Mouth ulcers are common and should clear up on their own within a week or two. They’re rarely a sign of anything serious but may be uncomfortable to live with.

How you can treat mouth ulcers yourself

Mouth ulcers need time to heal and there is no quick fix. Avoiding things that irritate your mouth ulcer should help:

  • speed up the healing process
  • reduce pain
  • reduce the chance of it returning

A pharmacist can help with mouth ulcers

A pharmacist can recommend a treatment to speed up healing, prevent infection or reduce pain, for example:

  • antimicrobial mouthwash
  • a painkilling mouthwash, gel or spray
  • corticosteroid lozenges

You can buy these without a prescription but they may not always work.

See a dentist or GP if your mouth ulcer:

  • lasts longer than 3 weeks
  • keeps coming back
  • becomes more painful and red – this may be a sign of an infection

Although most mouth ulcers are harmless, a long-lasting mouth ulcer is sometimes a sign of mouth cancer. It’s best to get it checked.

Check if you have a mouth ulcer

You can’t always prevent mouth ulcers

Most single mouth ulcers are caused by things you can try to avoid, such as:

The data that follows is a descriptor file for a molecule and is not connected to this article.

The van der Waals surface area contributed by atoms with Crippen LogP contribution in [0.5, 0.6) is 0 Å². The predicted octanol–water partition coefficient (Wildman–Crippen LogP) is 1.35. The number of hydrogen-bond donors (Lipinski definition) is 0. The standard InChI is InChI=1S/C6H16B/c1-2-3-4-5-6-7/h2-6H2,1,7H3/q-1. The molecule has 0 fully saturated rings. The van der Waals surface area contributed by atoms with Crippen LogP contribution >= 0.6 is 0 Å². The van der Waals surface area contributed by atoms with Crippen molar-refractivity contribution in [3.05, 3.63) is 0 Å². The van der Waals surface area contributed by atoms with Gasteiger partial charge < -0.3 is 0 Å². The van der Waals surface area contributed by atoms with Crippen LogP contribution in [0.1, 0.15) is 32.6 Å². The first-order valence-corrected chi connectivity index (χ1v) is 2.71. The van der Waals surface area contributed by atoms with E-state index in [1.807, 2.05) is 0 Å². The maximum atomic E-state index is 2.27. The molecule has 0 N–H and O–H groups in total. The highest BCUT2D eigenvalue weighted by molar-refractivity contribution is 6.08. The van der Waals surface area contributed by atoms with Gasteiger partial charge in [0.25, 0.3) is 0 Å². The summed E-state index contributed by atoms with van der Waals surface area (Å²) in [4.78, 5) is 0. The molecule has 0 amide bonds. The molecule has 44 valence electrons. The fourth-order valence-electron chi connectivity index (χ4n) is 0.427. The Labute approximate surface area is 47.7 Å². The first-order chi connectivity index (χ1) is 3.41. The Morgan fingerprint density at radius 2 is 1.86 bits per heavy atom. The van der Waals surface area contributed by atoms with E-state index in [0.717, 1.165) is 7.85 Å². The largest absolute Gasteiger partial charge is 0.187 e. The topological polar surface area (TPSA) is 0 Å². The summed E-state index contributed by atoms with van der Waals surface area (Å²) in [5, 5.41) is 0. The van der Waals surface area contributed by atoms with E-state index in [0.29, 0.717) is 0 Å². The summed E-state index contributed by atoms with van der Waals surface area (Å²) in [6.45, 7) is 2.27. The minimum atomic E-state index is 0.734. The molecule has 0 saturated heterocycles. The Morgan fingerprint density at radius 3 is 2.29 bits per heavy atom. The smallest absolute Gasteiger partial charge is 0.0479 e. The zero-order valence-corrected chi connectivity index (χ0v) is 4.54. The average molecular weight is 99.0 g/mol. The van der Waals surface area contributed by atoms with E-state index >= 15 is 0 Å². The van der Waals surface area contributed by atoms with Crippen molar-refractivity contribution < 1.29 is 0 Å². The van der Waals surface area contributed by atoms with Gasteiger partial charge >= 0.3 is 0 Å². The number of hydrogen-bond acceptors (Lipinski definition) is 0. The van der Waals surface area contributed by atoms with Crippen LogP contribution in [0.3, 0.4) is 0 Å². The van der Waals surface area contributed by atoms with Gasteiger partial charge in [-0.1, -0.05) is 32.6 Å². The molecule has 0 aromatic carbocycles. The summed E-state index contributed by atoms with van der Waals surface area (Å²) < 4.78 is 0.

• biting the inside of your cheek
  • badly fitting dentures, braces, rough fillings or a sharp tooth
  • cuts or burns while eating or drinking – for example, hard food or hot drinks
  • a food intolerance or allergy
  • damaging your gums with a toothbrush or irritating toothpaste
  • feeling tired, stressed or anxious

Sometime they’re triggered by things you can’t always control, for example:

  • hormonal changes – such as during pregnancy
  • your genes – some families get mouth ulcers more often
  • a long-term condition – such as inflammatory bowel disease (IBD), coeliac disease or Behçet’s disease
  • a vitamin B12 or iron deficiency
  • medications – including some NSAIDs, beta-blockers or nicorandil
  • stopping smoking – people may develop mouth ulcers when they first stop smoking